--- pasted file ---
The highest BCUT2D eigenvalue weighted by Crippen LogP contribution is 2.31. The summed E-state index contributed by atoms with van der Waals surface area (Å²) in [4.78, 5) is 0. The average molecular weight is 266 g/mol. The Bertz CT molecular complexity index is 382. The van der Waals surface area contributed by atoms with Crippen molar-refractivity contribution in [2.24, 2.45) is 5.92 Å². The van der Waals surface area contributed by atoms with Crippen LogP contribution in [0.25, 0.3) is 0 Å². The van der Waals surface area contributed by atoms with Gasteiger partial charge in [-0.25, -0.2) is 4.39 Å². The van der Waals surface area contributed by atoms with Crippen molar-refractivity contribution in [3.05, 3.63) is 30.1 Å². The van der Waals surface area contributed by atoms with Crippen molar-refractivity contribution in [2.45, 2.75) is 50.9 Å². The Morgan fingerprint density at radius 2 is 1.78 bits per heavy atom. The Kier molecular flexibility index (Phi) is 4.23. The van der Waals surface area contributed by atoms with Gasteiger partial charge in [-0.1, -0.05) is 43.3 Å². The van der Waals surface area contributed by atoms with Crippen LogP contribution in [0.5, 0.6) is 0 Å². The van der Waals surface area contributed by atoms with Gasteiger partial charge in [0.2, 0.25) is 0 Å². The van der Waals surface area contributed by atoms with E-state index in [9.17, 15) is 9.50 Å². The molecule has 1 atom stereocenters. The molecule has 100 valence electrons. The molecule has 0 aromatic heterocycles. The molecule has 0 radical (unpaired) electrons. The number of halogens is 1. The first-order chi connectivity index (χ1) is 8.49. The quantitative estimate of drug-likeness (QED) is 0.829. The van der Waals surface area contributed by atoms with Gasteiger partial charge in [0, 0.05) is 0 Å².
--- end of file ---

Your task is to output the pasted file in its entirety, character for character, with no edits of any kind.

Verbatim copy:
The highest BCUT2D eigenvalue weighted by Crippen LogP contribution is 2.31. The summed E-state index contributed by atoms with van der Waals surface area (Å²) in [4.78, 5) is 0. The average molecular weight is 266 g/mol. The Bertz CT molecular complexity index is 382. The van der Waals surface area contributed by atoms with Crippen molar-refractivity contribution in [2.24, 2.45) is 5.92 Å². The van der Waals surface area contributed by atoms with Crippen LogP contribution in [0.25, 0.3) is 0 Å². The van der Waals surface area contributed by atoms with Gasteiger partial charge in [-0.25, -0.2) is 4.39 Å². The van der Waals surface area contributed by atoms with Crippen molar-refractivity contribution in [3.05, 3.63) is 30.1 Å². The van der Waals surface area contributed by atoms with Crippen molar-refractivity contribution in [2.45, 2.75) is 50.9 Å². The Morgan fingerprint density at radius 2 is 1.78 bits per heavy atom. The Kier molecular flexibility index (Phi) is 4.23. The van der Waals surface area contributed by atoms with Gasteiger partial charge in [-0.1, -0.05) is 43.3 Å². The van der Waals surface area contributed by atoms with Crippen LogP contribution in [0.5, 0.6) is 0 Å². The van der Waals surface area contributed by atoms with Gasteiger partial charge in [0.2, 0.25) is 0 Å². The van der Waals surface area contributed by atoms with E-state index in [9.17, 15) is 9.50 Å². The molecule has 1 atom stereocenters. The molecule has 100 valence electrons. The molecule has 0 aromatic heterocycles. The molecule has 0 radical (unpaired) electrons. The number of halogens is 1. The first-order chi connectivity index (χ1) is 8.49. The quantitative estimate of drug-likeness (QED) is 0.829. The van der Waals surface area contributed by atoms with Gasteiger partial charge in [0, 0.05) is 0 Å².